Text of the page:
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The Maya Apocalypse and Its Western Roots by Matthew Restall;Amara Solari; & Amara Solari

The Maya Apocalypse and Its Western Roots by Matthew Restall;Amara Solari; & Amara Solari

Author:Matthew Restall;Amara Solari; & Amara Solari
Language: eng
Format: epub
Publisher: Rowman & Littlefield Publishing Group, Inc.
Published: 2021-08-08T00:00:00+00:00


It is easy to see how this monument has been used, more than any other Aztec text, sculpture, or art, to illustrate the supposed millenarianism of the Aztecs. It does refer to the Aztec idea of previous eras of creation, each of which was destroyed rather violently. But nowhere on the monument (nor anywhere in any form or expression of Aztec culture) is there evidence that the world would not begin anew.

In fact, the very ideology of time as a series of cycles marked inevitably by renewal is represented elsewhere in the monument itself. In addition to the four dates described above, two other dates are carved on the monument. The date 1 Flint Knife, located near the middle of the image, had both cosmological and political importance to the sculpture’s Aztec audience: it referenced the time when the Aztecs began their migration from their mythological place of origin, Lake Aztlan, and was also the date (in 1428) when they defeated a rival Basin of Mexico population (the Tepanecs), allowing the Aztecs to ascend to power. The other additional calendrical date, 13 Reed, refers both to the creation date of the current world and to the moment when the first Aztec emperor, Itzcoatl, ascended to the throne by defeating another rival city-state in the Basin, Azcapotzalco.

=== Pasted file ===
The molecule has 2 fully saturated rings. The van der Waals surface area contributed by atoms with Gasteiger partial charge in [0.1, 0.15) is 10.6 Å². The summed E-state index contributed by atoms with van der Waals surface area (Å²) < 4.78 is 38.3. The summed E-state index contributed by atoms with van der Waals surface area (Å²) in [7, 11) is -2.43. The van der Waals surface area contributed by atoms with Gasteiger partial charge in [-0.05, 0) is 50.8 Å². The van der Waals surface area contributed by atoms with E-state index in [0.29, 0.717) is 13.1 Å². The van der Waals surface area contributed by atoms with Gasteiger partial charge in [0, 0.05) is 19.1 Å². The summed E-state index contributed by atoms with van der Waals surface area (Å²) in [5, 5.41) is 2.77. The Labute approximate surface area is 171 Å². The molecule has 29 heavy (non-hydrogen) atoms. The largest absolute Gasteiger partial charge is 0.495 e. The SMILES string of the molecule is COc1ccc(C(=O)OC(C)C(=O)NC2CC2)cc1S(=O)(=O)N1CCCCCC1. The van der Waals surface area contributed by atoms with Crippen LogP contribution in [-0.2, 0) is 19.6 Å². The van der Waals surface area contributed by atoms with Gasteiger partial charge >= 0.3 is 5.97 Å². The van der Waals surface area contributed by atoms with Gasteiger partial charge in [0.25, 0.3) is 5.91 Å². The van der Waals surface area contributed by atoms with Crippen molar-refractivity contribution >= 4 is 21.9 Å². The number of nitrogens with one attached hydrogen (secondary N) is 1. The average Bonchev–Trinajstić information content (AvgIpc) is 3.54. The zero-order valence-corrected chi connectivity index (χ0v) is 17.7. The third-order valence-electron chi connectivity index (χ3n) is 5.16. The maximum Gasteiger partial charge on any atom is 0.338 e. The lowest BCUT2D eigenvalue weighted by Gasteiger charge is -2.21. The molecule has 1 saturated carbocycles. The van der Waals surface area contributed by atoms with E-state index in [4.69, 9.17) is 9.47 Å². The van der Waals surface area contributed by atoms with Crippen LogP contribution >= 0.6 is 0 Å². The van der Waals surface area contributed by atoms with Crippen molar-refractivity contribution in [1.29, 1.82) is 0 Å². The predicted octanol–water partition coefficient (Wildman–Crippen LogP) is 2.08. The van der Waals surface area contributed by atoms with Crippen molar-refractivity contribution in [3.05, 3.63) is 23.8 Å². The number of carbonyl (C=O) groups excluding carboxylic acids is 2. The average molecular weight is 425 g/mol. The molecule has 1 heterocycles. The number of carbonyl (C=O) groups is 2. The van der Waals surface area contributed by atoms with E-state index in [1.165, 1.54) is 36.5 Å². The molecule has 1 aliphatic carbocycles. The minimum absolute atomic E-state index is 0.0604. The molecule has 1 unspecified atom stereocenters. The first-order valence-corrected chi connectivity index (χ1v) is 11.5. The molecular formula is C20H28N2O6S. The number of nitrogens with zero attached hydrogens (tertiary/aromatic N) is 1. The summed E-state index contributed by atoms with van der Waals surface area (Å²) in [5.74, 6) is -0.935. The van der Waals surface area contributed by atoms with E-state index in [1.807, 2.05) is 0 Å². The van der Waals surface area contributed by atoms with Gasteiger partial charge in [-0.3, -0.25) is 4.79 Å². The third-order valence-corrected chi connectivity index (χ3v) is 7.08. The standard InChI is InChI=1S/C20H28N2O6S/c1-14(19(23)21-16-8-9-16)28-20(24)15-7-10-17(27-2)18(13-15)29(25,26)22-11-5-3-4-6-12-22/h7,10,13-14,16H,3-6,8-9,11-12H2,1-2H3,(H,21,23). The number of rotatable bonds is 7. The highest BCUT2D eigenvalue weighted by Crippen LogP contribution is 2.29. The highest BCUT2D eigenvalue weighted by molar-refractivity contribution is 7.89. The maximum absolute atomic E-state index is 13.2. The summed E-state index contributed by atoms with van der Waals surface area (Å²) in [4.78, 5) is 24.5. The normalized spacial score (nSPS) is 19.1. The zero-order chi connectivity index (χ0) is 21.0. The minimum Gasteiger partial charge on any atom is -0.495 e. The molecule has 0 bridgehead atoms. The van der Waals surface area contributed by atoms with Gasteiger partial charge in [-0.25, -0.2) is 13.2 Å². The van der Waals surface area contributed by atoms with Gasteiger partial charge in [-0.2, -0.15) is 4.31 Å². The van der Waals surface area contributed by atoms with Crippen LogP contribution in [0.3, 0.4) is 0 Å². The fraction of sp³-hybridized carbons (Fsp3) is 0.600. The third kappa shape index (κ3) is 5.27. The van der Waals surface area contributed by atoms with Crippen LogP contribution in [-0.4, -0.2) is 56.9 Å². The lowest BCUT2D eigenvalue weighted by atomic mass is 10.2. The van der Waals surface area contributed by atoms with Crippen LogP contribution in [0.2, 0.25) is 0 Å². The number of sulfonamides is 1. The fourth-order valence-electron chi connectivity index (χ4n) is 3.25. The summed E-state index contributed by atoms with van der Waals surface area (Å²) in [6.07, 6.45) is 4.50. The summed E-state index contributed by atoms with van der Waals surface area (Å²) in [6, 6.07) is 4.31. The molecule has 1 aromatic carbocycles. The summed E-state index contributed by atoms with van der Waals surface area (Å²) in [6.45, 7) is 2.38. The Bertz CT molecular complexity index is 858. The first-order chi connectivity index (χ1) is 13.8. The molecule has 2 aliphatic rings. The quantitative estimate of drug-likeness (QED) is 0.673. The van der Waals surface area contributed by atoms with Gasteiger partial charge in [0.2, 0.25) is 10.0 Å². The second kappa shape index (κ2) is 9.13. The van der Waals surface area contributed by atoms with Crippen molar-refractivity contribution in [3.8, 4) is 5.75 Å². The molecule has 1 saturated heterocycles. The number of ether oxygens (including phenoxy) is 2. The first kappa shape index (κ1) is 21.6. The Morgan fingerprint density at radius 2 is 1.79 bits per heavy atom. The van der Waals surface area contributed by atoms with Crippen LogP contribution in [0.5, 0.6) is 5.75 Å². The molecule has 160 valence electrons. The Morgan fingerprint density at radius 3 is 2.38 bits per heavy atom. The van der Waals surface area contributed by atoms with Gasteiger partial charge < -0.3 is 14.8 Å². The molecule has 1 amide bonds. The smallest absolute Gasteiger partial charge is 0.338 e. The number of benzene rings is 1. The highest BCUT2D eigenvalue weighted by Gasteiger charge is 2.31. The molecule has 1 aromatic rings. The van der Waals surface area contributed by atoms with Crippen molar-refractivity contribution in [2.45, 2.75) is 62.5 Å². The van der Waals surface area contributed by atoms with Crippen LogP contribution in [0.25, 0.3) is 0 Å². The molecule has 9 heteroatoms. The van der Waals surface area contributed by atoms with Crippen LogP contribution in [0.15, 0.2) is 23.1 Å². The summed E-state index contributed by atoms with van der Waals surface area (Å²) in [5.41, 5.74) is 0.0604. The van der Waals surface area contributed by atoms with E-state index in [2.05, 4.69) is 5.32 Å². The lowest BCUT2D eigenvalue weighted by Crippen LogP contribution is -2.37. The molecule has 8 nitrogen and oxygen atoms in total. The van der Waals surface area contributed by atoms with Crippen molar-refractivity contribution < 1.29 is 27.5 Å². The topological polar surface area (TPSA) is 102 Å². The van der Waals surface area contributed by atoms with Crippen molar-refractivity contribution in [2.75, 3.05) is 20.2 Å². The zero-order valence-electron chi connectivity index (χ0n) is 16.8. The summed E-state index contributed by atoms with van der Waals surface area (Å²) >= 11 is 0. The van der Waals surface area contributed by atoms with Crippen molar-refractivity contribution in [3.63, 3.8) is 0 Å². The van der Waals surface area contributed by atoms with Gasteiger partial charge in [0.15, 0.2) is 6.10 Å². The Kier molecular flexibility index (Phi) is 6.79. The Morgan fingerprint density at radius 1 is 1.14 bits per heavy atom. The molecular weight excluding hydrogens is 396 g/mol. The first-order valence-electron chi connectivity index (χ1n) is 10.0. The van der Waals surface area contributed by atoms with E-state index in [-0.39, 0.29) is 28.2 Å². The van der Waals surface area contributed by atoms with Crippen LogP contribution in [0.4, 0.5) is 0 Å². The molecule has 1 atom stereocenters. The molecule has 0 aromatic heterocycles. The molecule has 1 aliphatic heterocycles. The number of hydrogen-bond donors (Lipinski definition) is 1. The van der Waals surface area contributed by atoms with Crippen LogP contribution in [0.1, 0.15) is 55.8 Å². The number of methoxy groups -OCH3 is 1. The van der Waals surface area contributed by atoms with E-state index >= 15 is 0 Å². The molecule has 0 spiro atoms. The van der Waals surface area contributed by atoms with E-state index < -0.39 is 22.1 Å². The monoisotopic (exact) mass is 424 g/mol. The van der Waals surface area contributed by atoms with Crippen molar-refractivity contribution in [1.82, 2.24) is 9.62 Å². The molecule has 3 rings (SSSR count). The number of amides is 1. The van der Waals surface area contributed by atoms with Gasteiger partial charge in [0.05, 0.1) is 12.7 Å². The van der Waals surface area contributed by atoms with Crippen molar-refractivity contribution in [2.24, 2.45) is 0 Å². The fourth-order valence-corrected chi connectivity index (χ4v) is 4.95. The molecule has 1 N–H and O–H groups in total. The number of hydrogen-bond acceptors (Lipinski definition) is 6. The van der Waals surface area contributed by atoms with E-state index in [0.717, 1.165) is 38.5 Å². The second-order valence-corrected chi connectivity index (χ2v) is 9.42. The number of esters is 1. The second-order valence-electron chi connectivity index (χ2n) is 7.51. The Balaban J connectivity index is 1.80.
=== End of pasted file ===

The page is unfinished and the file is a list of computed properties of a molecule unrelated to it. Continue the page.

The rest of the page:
The purpose of these pairings is transparently political and decidedly not apocalyptic; Aztec imperial ideology was well-developed, sophisticated, and “sold” to the empire’s subjects in multiple complex packages, the Calendar Stone being just one example. The references to 1 Flint Knife and 13 Reed linked mythical events from the deep past, or mythistory, to military and political triumphs achieved recently and locally by the Aztecs; the empire’s rulers thereby claimed that Aztec hegemony was as much a fact of life—and just as legitimate—as the world itself. The message was: Aztec rule is an integral facet of the current world, as it should be; this world is not about to end; on the contrary, it and its rulers are here to stay, to see out the cycle and—think of the New Fire Ceremony—to not only survive but also manage the transition to the next cycle.

One final point about the misuse of the Calendar Stone: it has been appropriated to illustrate calendar-based millenarianism not only among the Aztecs but also among the Maya. The stone adorned 2012 books, novels, websites, and a multitude of other graphic formats. We have already seen two such examples—the newspaper illustration that is our figure 2.4 and the Bizarro cartoon that is our figure I.1; the fact that the Calendar Stone’s misuse in the cartoon is irrelevant (the joke still works) reflects how common the misappropriation of the image has become. But, of course, the Calendar Stone has no bearing on anything Maya. Aztec and Maya cultures are both part of Mesoamerican civilization, but they are separate and distinct from each other. The Calendar Stone was carved in the Basin of Mexico (possibly in 1479, but probably during Moctezuma’s reign of 1502–1520),



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